It snowed last week and the Valley was shrouded in a white blanket. My long wait came to an end, snow adds more charm to the mesmerising beauty of Kashmir, but it ended all too soon. The winter here begins with the advent of the ‘Chillai-Kalan’, a period of forty days from 21st December to 31st January, followed by the twenty days of the ‘Chillai-khurd’ before ending with the ten-day long ‘Chillai-Bacha’. The first forty days and nights are very harsh with bone-chilling cold blasts and the snowfall in this period is significant as it freezes and lasts for a longer time. The elders of Kashmir say that in the past it used to snow far more, almost up to the height of a one-storey house, covering all the windows and entrances of houses, which may just be hyperbole, but it is the fact that with not many facilities available at that time it must have been very difficult to endure the winters. More recently the snow started dwindling and we now receive only a few inches. An elderly man, while talking about snow, humorously mentioned that when the price of everything is rising how could the snow be so cheap? For many years now the snowfall period of December-January has shifted to February-March. This winter we didn’t receive much snow, the ‘Chillai-Kalan’ period went completely dry. This dry weather is undoubtedly due to climate change. Snow excites everyone, the children, mostly, are eagerly waiting to play in the cool white drifts. Lately we did receive some snow on the plains but that didn’t give the children their moment to enjoy.
I still remember how I, along with my younger brother and other friends, used to relish snow rides, fights and making snowmen and every other thing associated with it. We would stop only when our hands would shiver with cold and our Pherans, a special traditional cloak-like dress for winters, and trousers would get wet with snow and we would be scolded by our family. Snow would enter in our shoes too and make our socks wet; my younger brother wore long boots, which were in vogue in those days, and he wore them so proudly. We were secretly making ice creams and cherishing long icicles, there were special little Kangris (fire pots) for us too. Some of the kids of our village, some with rubber tubes and others carrying some plastic seats, would climb up to the mountain peaks to have a long snow ride; which was so scary and a daring act, I loved to watch them but I never could bring myself to actually try that. And when the winter holidays were about to end we used to pray for more snow so that the holidays would be extended and I am sure the kids today are doing the same. During evenings and sometimes after gas and candle-lit dinners, when the electricity often remained off for many days, so we had no TV, the elders in our family used to tell us stories which would largely include supernatural elements, and the stories about ‘Mujahideens’ and their encounters with army men and sometimes they would ask us to solve Kashmiri riddles and take part in other indoor games. We hardly see such things now; people are mostly busy with modern gadgets – mobile phones, laptops, internet, TVs with cable and dish networks, and so on.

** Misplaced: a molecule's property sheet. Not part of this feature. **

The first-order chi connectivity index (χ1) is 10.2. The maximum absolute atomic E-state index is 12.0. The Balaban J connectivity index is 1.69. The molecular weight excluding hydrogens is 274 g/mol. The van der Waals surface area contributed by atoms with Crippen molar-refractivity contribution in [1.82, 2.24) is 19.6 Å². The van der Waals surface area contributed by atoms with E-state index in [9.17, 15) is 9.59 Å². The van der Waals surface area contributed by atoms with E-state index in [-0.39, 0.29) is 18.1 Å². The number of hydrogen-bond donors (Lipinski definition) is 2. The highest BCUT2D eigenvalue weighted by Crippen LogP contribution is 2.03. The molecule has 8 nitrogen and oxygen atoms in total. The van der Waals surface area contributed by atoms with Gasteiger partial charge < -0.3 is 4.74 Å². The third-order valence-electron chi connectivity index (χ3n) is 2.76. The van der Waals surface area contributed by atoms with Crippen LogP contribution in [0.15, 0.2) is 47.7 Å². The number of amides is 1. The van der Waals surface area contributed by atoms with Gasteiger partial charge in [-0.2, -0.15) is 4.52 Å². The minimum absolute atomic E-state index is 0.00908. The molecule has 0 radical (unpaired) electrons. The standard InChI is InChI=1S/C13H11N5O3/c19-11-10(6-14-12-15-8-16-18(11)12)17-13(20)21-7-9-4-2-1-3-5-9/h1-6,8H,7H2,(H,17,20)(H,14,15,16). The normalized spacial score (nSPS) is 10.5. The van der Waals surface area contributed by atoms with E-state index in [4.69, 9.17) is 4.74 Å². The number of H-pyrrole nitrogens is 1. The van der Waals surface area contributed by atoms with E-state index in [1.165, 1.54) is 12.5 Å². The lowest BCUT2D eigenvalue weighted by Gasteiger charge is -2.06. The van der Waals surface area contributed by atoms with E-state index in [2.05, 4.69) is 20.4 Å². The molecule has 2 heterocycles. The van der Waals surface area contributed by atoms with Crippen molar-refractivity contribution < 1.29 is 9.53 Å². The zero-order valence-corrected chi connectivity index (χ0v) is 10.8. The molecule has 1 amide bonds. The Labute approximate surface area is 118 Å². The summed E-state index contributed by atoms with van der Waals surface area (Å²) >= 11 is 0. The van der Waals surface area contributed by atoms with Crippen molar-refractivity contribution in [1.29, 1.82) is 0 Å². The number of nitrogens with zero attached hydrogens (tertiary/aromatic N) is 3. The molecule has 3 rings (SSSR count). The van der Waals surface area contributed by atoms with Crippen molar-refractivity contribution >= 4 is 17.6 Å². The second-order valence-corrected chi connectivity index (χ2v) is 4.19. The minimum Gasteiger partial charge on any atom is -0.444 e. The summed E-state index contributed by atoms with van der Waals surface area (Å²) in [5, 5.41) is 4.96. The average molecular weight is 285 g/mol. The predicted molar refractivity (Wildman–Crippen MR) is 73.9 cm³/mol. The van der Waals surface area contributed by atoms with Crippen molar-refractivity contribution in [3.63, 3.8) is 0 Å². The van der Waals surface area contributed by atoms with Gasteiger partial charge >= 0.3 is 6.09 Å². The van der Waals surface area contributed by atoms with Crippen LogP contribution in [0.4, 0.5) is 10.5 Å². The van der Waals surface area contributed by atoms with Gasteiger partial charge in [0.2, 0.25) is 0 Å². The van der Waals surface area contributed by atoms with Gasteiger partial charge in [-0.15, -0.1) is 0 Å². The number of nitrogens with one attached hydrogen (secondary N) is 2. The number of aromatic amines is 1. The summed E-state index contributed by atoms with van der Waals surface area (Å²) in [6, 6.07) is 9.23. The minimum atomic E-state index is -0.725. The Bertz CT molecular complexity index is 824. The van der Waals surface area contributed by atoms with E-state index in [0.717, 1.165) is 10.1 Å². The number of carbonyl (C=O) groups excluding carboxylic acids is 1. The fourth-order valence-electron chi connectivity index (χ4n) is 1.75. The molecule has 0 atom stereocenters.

Over the years the winters in Kashmir have changed and so has the approach of people towards it. Modern-day facilities, when compared to past winters, have made it easier to cope with the difficulties of the season yet wealthier people living here usually escape to other warm destinations. Food and beverages for example dried vegetables, vegetable pickles, different pulses, salt tea, kehwa, harissa, and other dishes and fresh vegetables continue to be special for everyday Kashmiris. The power cuts are intolerable and people are frequently seen blocking roads, protesting and demanding electricity, and this time we too had to spend almost two weeks without electricity. The power projects of Kashmir are controlled by the central government of India. Kashmiris are demanding back their power projects, the Kashmir Chamber of Commerce and Industry termed it as “illegal occupation of India” and “unconstitutional”. The irony is that Kashmir despite having many sources of its own power is providing electricity to other places of India while its own people are being deprived. I hope good sense may prevail soon.
Muddasir Ramzan studied English Literature. He was born in 1990 in Kashmir, India, where he resides. He can be reached at muddasirramzan[at]gmail[dot]com